6. What would borrowers lose? With higher down payments, they would have less opportunity to speculate on house price appreciation. I view this as a feature, not a bug. It would reduce the susceptibility of the housing market to bubbles.

With interest rates fixed for five years, rather than for thirty years, borrowers would face risks from interest-rate cycles. If interest rates go up after five years, your monthly payment could be higher. The severity of this problem depends on how interest rates vary with inflation. If interest rates have moved up because prices have been rising rapidly, then most borrowers should see higher nominal incomes and higher house prices. If so, then on net the borrowers are not in such bad shape.

Historically, a bad time to have taken out a five-year mortgage would have been, say, 1975 or 1976. Five years later, because of inflation, interest rates had really shot up. Many borrowers would have been able to afford the higher payments, but some would not have been able to do so. The result might have been some distressed sales of houses and a temporary decline in house prices. Instead, with thirty-year mortgages what we had was the bankruptcy of many of the lenders--the S&L industry. It is difficult to argue that the latter outcome was better.


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COMMENTS (26 to date)
Floccina writes:

It seems soooo strange to me to attempt to achieve the goal of having more home ownership by making more credit available to people. It would seem to be better to attempt to make homes cheaper. Of course it is in the interest of local governments to make homes more expensive in their area and this they attempt to do.

Guan Yang writes:

For what it's worth, Denmark also has a 30-year fixed rate mortgage and this is the most common type of mortgage. It has prepayment and delivery options and is full recourse.

You can find the yields on these bonds (which is equal to the yield on the mortgages) on the website of RD, the largest mortgage bank in Denmark (look at the first line, "4% obl. 30 år", indicating a 30 year bond with a 4% coupon).

Mortgages with rates fixed for 3 or 5 years at a time are also available.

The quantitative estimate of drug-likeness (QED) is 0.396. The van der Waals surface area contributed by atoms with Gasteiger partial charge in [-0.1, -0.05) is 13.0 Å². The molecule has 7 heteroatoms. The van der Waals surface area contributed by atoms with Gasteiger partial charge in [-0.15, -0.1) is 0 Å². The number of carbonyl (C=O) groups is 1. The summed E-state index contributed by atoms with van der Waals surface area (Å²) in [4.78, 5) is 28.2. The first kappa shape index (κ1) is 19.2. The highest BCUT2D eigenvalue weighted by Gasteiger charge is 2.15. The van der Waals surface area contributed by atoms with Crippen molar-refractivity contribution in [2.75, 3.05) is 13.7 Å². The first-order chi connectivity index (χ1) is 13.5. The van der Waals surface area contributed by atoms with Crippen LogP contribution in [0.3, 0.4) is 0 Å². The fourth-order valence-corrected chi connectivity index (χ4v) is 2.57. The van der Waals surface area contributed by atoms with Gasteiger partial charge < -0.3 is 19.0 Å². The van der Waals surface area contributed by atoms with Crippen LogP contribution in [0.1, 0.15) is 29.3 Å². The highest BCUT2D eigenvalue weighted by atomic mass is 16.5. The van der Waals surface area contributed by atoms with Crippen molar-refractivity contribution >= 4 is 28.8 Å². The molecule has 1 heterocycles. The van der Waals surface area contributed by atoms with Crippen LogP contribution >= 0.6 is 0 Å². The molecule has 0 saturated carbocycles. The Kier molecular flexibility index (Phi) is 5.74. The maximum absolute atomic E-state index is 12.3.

The government is not directly involved in the mortgage market in the way that the US government is with Fannie and Freddie. The mortgage banks may or may not have an implicit guarantee from the government, but this has not been seriously tested since the system began in 1795.

Arnold Kling’s argument may still be valid, but point 1 is not correct.

Shawn Smith writes:

Floccina hits a point...the government wants to increase home ownership while maintaining or increasing home prices. That goes against the very law of supply and demand and results in complex government intervention and wild swings in home ownership and home prices. You can't defeat the laws of nature...they are what they are.

Rebecca Burlingame writes:

Just about everyone needs homes that are smaller and simpler to maintain than they are today. But it may be even more difficult to achieve this as property taxes are remaining stable, while other tax collections are declining. What community would willingly give up such a reliable tax source based on big homes?

Nick writes:

Could not agree more with this post. The 30yr fixed rate mortgage makes absolutely no sense. I believe in Canada even a fifteen year fixed term is considered unusual.

Arthur_500 writes:

There are certain cultural variables that are difficult to deal with when comparing one country against another. However, it used to be common to have long mortgages in Germany. People would build exceptional homes and expect that their children would live in those homes after their death. Many of the homes used expensive stone work, exceptional woodwork, and very expensive roofing. However, they were built to last for generations. Who could argue with the value of long-term mortgages?

Of course, times have changed and I do not know if this is the case any more. I am older and many of the time-honored values seem to have been watered down also.

Boonton writes:

6. What would borrowers lose? With higher down payments, they would have less opportunity to speculate on house price appreciation. I view this as a feature, not a bug. It would reduce the susceptibility of the housing market to bubbles.